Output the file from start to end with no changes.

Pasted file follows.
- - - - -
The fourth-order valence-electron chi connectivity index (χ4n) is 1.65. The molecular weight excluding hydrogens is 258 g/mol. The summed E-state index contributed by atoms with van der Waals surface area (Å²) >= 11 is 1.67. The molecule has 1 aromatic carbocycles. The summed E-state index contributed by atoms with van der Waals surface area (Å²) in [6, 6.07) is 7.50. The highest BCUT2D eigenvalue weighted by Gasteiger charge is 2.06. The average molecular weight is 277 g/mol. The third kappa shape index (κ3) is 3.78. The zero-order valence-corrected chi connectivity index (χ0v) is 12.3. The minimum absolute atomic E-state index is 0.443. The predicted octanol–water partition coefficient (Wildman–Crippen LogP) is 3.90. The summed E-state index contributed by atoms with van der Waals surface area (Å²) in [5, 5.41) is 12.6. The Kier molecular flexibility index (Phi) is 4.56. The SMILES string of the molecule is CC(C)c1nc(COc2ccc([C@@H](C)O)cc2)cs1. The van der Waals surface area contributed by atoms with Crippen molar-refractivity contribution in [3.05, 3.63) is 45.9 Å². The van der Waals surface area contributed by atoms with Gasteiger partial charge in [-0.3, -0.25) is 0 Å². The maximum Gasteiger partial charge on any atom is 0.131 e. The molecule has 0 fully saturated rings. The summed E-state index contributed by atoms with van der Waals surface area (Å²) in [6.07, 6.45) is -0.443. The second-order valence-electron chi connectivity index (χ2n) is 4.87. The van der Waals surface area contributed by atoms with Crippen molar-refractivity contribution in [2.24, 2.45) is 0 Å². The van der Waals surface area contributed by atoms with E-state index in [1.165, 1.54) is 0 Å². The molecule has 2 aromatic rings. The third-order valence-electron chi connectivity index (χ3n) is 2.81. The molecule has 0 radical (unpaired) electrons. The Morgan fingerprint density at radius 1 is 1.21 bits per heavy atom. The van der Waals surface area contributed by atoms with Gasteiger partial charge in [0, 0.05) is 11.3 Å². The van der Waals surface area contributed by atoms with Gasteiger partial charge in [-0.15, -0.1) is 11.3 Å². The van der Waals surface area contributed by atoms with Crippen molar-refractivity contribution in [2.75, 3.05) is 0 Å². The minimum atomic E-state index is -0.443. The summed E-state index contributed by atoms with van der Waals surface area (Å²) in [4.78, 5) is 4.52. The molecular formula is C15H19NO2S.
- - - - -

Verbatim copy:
The fourth-order valence-electron chi connectivity index (χ4n) is 1.65. The molecular weight excluding hydrogens is 258 g/mol. The summed E-state index contributed by atoms with van der Waals surface area (Å²) >= 11 is 1.67. The molecule has 1 aromatic carbocycles. The summed E-state index contributed by atoms with van der Waals surface area (Å²) in [6, 6.07) is 7.50. The highest BCUT2D eigenvalue weighted by Gasteiger charge is 2.06. The average molecular weight is 277 g/mol. The third kappa shape index (κ3) is 3.78. The zero-order valence-corrected chi connectivity index (χ0v) is 12.3. The minimum absolute atomic E-state index is 0.443. The predicted octanol–water partition coefficient (Wildman–Crippen LogP) is 3.90. The summed E-state index contributed by atoms with van der Waals surface area (Å²) in [5, 5.41) is 12.6. The Kier molecular flexibility index (Phi) is 4.56. The SMILES string of the molecule is CC(C)c1nc(COc2ccc([C@@H](C)O)cc2)cs1. The van der Waals surface area contributed by atoms with Crippen molar-refractivity contribution in [3.05, 3.63) is 45.9 Å². The van der Waals surface area contributed by atoms with Gasteiger partial charge in [-0.3, -0.25) is 0 Å². The maximum Gasteiger partial charge on any atom is 0.131 e. The molecule has 0 fully saturated rings. The summed E-state index contributed by atoms with van der Waals surface area (Å²) in [6.07, 6.45) is -0.443. The second-order valence-electron chi connectivity index (χ2n) is 4.87. The van der Waals surface area contributed by atoms with Crippen molar-refractivity contribution in [2.24, 2.45) is 0 Å². The van der Waals surface area contributed by atoms with E-state index in [1.165, 1.54) is 0 Å². The molecule has 2 aromatic rings. The third-order valence-electron chi connectivity index (χ3n) is 2.81. The molecule has 0 radical (unpaired) electrons. The Morgan fingerprint density at radius 1 is 1.21 bits per heavy atom. The van der Waals surface area contributed by atoms with Gasteiger partial charge in [0, 0.05) is 11.3 Å². The van der Waals surface area contributed by atoms with Gasteiger partial charge in [-0.15, -0.1) is 11.3 Å². The van der Waals surface area contributed by atoms with Crippen molar-refractivity contribution in [2.75, 3.05) is 0 Å². The minimum atomic E-state index is -0.443. The summed E-state index contributed by atoms with van der Waals surface area (Å²) in [4.78, 5) is 4.52. The molecular formula is C15H19NO2S.